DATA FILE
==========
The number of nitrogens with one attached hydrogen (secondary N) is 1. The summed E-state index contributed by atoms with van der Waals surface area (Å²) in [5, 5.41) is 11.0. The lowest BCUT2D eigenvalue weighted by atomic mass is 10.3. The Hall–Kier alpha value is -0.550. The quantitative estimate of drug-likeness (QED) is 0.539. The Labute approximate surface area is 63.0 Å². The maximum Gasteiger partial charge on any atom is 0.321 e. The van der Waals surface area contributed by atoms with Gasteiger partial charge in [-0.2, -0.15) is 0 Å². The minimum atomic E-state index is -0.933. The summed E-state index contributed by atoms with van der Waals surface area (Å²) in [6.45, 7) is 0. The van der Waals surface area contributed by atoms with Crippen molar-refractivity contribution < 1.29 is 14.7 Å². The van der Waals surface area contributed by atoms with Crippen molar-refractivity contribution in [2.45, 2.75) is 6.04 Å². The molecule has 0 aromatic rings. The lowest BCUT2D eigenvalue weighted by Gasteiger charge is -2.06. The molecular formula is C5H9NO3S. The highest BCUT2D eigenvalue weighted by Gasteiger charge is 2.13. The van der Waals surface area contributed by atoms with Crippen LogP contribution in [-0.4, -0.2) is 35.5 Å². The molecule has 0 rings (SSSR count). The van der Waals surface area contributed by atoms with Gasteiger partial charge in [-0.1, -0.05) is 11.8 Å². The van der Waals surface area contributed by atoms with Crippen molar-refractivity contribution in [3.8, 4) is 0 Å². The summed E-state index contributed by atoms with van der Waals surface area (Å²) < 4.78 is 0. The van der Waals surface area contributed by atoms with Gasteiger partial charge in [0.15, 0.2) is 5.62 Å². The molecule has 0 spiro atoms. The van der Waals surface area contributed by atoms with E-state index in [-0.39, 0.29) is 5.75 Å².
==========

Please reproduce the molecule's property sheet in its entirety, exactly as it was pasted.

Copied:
The number of nitrogens with one attached hydrogen (secondary N) is 1. The summed E-state index contributed by atoms with van der Waals surface area (Å²) in [5, 5.41) is 11.0. The lowest BCUT2D eigenvalue weighted by atomic mass is 10.3. The Hall–Kier alpha value is -0.550. The quantitative estimate of drug-likeness (QED) is 0.539. The Labute approximate surface area is 63.0 Å². The maximum Gasteiger partial charge on any atom is 0.321 e. The van der Waals surface area contributed by atoms with Gasteiger partial charge in [-0.2, -0.15) is 0 Å². The minimum atomic E-state index is -0.933. The summed E-state index contributed by atoms with van der Waals surface area (Å²) in [6.45, 7) is 0. The van der Waals surface area contributed by atoms with Crippen molar-refractivity contribution < 1.29 is 14.7 Å². The van der Waals surface area contributed by atoms with Crippen molar-refractivity contribution in [2.45, 2.75) is 6.04 Å². The molecule has 0 aromatic rings. The lowest BCUT2D eigenvalue weighted by Gasteiger charge is -2.06. The molecular formula is C5H9NO3S. The highest BCUT2D eigenvalue weighted by Gasteiger charge is 2.13. The van der Waals surface area contributed by atoms with Crippen LogP contribution in [-0.4, -0.2) is 35.5 Å². The molecule has 0 rings (SSSR count). The van der Waals surface area contributed by atoms with Gasteiger partial charge in [-0.1, -0.05) is 11.8 Å². The van der Waals surface area contributed by atoms with Crippen molar-refractivity contribution in [3.8, 4) is 0 Å². The summed E-state index contributed by atoms with van der Waals surface area (Å²) < 4.78 is 0. The van der Waals surface area contributed by atoms with Gasteiger partial charge in [0.15, 0.2) is 5.62 Å². The molecule has 0 spiro atoms. The van der Waals surface area contributed by atoms with E-state index in [-0.39, 0.29) is 5.75 Å².